Structural associations of symptomatic knee osteoarthritis

Wyatt, Laura A. (2015) Structural associations of symptomatic knee osteoarthritis. PhD thesis, University of Nottingham.

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Background: Pain is the major symptom of osteoarthritis (OA), however, the link between OA knee pain and pathology is incompletely understood. Furthermore, the earliest pathological changes in OA are difficult to characterise. The major aim of this thesis was to better understand the role of knee joint pathology in OA pain.

Methods: Medial tibial plateaux and synovium samples were obtained at total knee replacement (TKR) surgery for OA, or post-mortem (PM). To identify features associated with symptoms, tissue was compared from 29 TKR patients and from 29 PM cases with similar severity of chondropathy who did not report symptoms. Immunohistochemical and microarray techniques determined molecular changes in synovium that are associated with symptoms.

To determine early features of OA, histological scores for cartilage, subchondral and synovial inflammation (synovitis) were compared between non-arthritic controls, early OA and TKR cases. Latent class analysis classified subgroups of PM and TKR cases based on histopathological criteria.

Results: Symptomatic OA was associated with synovitis and increase in synovial nerve growth factor (NGF) (P< 0.05 for each comparison). Microarray analysis of the synovium revealed an up-regulation of various inflammatory which may explain an association between synovitis and pain.

Tidemark breaching was more common in early knee OA compared to non-arthritic controls, whereas synovitis and subchondral bone marrow replacement were more common in end-stage compared to early OA cases. Latent class analysis identified a subgroup of people with mild chondropathy and absence of synovitis, and 2 subgroups with established chondropathy distinguished by synovitis severity.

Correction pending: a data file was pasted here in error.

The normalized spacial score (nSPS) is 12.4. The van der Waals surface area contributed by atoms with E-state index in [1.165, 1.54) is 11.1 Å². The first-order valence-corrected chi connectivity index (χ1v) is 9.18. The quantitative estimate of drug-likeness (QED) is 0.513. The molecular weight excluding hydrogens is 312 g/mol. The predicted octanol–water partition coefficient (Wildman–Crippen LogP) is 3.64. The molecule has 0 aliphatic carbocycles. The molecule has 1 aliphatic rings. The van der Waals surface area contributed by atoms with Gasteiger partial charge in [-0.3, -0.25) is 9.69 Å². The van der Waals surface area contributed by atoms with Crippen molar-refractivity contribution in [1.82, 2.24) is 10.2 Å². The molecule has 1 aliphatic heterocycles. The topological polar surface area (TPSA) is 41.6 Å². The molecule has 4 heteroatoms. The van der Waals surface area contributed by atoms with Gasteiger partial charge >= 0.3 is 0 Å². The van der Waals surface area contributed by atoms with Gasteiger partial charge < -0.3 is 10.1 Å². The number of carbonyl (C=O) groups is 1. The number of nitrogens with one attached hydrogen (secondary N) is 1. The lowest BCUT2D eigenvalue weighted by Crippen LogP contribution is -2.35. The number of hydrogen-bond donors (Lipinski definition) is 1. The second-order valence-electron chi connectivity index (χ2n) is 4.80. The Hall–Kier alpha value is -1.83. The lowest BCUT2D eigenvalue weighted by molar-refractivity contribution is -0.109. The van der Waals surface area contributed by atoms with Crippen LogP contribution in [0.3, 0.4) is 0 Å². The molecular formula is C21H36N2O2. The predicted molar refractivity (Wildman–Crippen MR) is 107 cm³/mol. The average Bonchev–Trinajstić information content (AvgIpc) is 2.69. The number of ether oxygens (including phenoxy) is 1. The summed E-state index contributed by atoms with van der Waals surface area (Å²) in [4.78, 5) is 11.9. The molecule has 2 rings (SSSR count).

Discussion:. Symptomatic OA was associated with histological synovitis. Within the synovium, up-regulation of pro-nociceptive molecules might mediate the association between synovitis and pain. Furthermore, the severity of synovitis defines subgroups of patients with established chondropathy. Better understanding of the structural features that are associated with symptomatic OA may help develop structure-modifying treatments.

Item Type: Thesis (University of Nottingham only) (PhD)
Supervisors: Walsh, D.A.
Scammell, B.E.
Keywords: Osteoarthritis, Knee, Pain, Synovitis, NGF
Subjects: W Medicine and related subjects (NLM Classification) > WE Muscoskeletal system
Faculties/Schools: UK Campuses > Faculty of Medicine and Health Sciences > School of Medicine
Item ID: 30681
Depositing User: Wyatt, Dr Laura
Date Deposited: 04 Feb 2016 11:57
Last Modified: 06 May 2020 14:48

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